For the first we head to the top of the World Trade Center in New York, operated by the Port Authority of New York and New Jersey. Every year (at least back then) the Port Authority put on a bash for journalists on the Fourth. One year the decision was made to throw a floating cocktail party on one of the State Island ferryboats. Terrific Idea! You see, the fireworks in the harbor are shot off from several huge floating barges anchored offshore in the East River. Billed as the biggest Fourth of July fireworks in the country, the thought was that it would make quite a show from a boat circling underneath.
I wasn't there, you understand. But the best laid plans, etc. etc. etc. What could go awry? Well, if you're circling underneath you can only see the fireworks from one side of the boat. I'm told (again, I wasn't there) that what went awry was that everyone rushed from one side of the ferry to the other, making for a rocky ride!
Anyone who ever spent time on top of the WTC knows how odd it was to see seaplanes taking off and landing in the river below you. So just imagine "the rockets red glare" as seen from above!
Come July 4th, that's just what we did—we imagined it. It was a rainy, foggy night and the towers were socked in: we couldn't see the ground, much less the fireworks. Hundreds of us made our way down in the elevators to street level and slogged as far as we could into Battery Park, where people had been staking out the best viewing sites since early morning. My friend and I got soaked, and didn't get much of a view, but we did see fireworks shot off around the Statue of Liberty.
On 9/11, my first thoughts were of overwhelming sadness mixed, I'll admit it, with a little fear. And then I thought, "They can't do that to my building!" Before we even had as clue as to who "they" were, I was calling the WTC twin towers "my building." Hadn't set foot in the Word Trade Center in over 15years, but it was my building in my town. Anyone else have the same thought?
My most memorable Fourth, however, was five years earlier: July 4th, 1977. You'd think it would be 1976, the nation's bicentennial, but no. In 1977 I really did see fireworks from above the clouds.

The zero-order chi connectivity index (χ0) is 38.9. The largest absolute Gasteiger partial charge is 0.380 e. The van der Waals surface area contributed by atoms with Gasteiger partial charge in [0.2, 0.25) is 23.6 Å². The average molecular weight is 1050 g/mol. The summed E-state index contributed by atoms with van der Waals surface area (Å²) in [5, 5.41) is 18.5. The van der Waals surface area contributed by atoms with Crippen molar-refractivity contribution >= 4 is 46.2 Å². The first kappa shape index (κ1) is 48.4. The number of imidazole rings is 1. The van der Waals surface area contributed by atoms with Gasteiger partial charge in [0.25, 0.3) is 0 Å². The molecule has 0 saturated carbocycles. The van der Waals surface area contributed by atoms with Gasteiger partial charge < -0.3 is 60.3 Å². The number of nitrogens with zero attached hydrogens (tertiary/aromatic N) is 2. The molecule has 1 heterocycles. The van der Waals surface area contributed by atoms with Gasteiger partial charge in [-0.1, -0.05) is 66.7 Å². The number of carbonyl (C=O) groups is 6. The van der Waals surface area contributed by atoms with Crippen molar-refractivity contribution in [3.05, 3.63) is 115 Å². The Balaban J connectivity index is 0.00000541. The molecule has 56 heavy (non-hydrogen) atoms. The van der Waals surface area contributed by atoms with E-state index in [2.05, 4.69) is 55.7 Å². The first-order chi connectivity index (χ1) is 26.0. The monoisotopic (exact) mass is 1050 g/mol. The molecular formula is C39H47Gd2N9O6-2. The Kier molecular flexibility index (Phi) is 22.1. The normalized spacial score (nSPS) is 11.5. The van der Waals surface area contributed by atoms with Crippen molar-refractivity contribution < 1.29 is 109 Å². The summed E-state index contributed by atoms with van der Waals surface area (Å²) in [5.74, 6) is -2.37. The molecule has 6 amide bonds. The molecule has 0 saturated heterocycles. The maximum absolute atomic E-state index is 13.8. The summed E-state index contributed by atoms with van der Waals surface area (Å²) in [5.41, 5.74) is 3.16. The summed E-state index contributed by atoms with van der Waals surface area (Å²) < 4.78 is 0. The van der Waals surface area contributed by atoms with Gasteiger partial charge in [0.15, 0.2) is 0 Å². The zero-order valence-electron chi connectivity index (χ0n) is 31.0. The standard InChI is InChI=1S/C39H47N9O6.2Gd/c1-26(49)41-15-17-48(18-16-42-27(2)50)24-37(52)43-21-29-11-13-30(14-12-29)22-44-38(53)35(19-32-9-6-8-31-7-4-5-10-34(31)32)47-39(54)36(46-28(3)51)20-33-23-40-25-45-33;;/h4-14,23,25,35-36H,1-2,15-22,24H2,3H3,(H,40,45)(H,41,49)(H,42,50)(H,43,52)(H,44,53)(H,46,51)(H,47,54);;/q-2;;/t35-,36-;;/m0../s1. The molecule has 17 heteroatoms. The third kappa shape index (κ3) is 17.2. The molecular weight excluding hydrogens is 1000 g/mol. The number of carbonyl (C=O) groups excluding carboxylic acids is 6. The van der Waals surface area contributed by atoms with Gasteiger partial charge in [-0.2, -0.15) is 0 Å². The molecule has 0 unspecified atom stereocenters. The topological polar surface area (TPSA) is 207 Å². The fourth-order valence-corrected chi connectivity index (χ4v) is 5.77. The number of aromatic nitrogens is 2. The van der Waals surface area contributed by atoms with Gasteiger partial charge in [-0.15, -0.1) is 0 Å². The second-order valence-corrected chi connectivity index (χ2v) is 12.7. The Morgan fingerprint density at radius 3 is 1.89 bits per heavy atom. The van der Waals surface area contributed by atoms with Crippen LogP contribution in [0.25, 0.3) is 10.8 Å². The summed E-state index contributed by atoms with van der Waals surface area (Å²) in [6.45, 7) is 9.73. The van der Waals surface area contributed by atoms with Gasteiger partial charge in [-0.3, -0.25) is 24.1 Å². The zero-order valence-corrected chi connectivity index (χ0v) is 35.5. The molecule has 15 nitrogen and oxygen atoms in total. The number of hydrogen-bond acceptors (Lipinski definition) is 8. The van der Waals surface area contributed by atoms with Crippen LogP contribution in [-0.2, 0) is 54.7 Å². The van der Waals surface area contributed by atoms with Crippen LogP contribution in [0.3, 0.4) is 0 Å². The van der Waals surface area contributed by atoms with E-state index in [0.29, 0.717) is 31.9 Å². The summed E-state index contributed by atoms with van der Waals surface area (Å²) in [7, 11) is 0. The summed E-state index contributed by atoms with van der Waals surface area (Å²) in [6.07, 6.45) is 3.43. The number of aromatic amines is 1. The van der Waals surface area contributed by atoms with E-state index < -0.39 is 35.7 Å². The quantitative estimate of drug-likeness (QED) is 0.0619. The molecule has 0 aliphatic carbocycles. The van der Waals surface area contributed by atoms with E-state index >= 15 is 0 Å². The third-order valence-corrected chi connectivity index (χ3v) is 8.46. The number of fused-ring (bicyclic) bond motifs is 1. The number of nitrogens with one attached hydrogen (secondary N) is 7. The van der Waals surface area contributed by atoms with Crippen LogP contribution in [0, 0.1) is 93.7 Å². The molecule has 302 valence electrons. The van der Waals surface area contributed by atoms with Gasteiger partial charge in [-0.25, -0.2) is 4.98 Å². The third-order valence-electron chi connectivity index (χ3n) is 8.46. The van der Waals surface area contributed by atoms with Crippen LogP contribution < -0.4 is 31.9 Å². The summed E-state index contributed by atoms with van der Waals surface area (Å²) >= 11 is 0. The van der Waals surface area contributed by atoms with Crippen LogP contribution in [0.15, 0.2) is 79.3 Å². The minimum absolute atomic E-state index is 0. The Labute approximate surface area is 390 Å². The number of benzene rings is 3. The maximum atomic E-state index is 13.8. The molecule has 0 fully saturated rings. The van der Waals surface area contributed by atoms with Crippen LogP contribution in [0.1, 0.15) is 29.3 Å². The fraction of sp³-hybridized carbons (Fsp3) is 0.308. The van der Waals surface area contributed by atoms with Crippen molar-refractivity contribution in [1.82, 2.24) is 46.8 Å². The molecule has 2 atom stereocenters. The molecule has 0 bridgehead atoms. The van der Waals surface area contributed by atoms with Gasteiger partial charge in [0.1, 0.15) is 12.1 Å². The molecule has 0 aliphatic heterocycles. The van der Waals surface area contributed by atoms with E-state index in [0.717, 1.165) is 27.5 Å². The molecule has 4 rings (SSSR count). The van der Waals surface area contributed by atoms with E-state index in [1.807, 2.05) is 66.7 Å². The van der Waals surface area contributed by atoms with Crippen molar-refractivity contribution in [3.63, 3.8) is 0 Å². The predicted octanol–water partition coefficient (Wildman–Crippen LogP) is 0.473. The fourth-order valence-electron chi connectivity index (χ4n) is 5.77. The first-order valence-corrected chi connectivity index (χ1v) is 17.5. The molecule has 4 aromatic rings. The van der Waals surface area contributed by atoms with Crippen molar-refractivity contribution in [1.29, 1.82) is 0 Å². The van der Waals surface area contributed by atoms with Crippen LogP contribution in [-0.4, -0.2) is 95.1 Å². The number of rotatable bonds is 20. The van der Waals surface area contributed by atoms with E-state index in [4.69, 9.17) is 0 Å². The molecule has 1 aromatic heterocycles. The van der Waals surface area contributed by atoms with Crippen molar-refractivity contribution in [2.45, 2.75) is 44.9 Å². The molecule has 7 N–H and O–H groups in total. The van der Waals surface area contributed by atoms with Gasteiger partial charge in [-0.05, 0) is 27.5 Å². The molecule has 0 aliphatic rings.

It was dusk, and I was returning to Peoria from a New York business trip on a flight from Chicago. I was absently staring out the window minutes after leaving O'Hare when I saw tiny little chrysanthemums of colored light far, far below: fireworks! And then I realized they were everywhere! Every little town and village was celebrating the Fourth, and there was a town every five miles, or six, or ten for as far as you could see from up on high. At any given moment I could see eight or nine towns outlined not by street lights or car headlights, but easily spotted because of the fireworks.
Each of those towns grew up as a center of commerce for the farmers in the surrounding area. Each had stores, and a consolidated high school, and a volunteer fire department, several churches and one or two doctors (known as "Doc" I'm sure). There was a Main Street in each one, and maybe an Elm Street. Some had a courthouse. This being Illinois, there might have been a statue of Lincoln in the square. With a little luck there was a municipal swimming pool. If not, there were ponds nearby and a bend in the river somewhere, and a tire swing hung by a rope from a tree branch.
And I pictured Mom and Dad in their folding chairs, the ones with the plastic webbing, sitting in the city park watching the fireworks. They were probably a little sunburned from spending the day cooking out in the backyard. The 5-year-old was there covering his ears against the boom-boom-boom. But who knew where the 12-year-old was. He and his best friend were running around somewhere. They were Tom and Huck, 1977-style.
I was flying south-west. If I had flown almost due north from O'Hare I'd have flown over Horicon, Wisconsin, home of my father's people. Dairy farmers, they were, emigrated from Germany before the turn of the last century. My brother has a picture of our grandfather, Carl, with the rest of the Horicon High football team taken in a snowy field in nineteen-ought-something. There are still dairy farmers in Horicon a hundred years later. The family farm is still there, although another family owns it. Anymore a lot of the locals work in the big John Deere plant in town—the one that makes lawn tractors and the like. Lots of German names still in the Horicon phone book.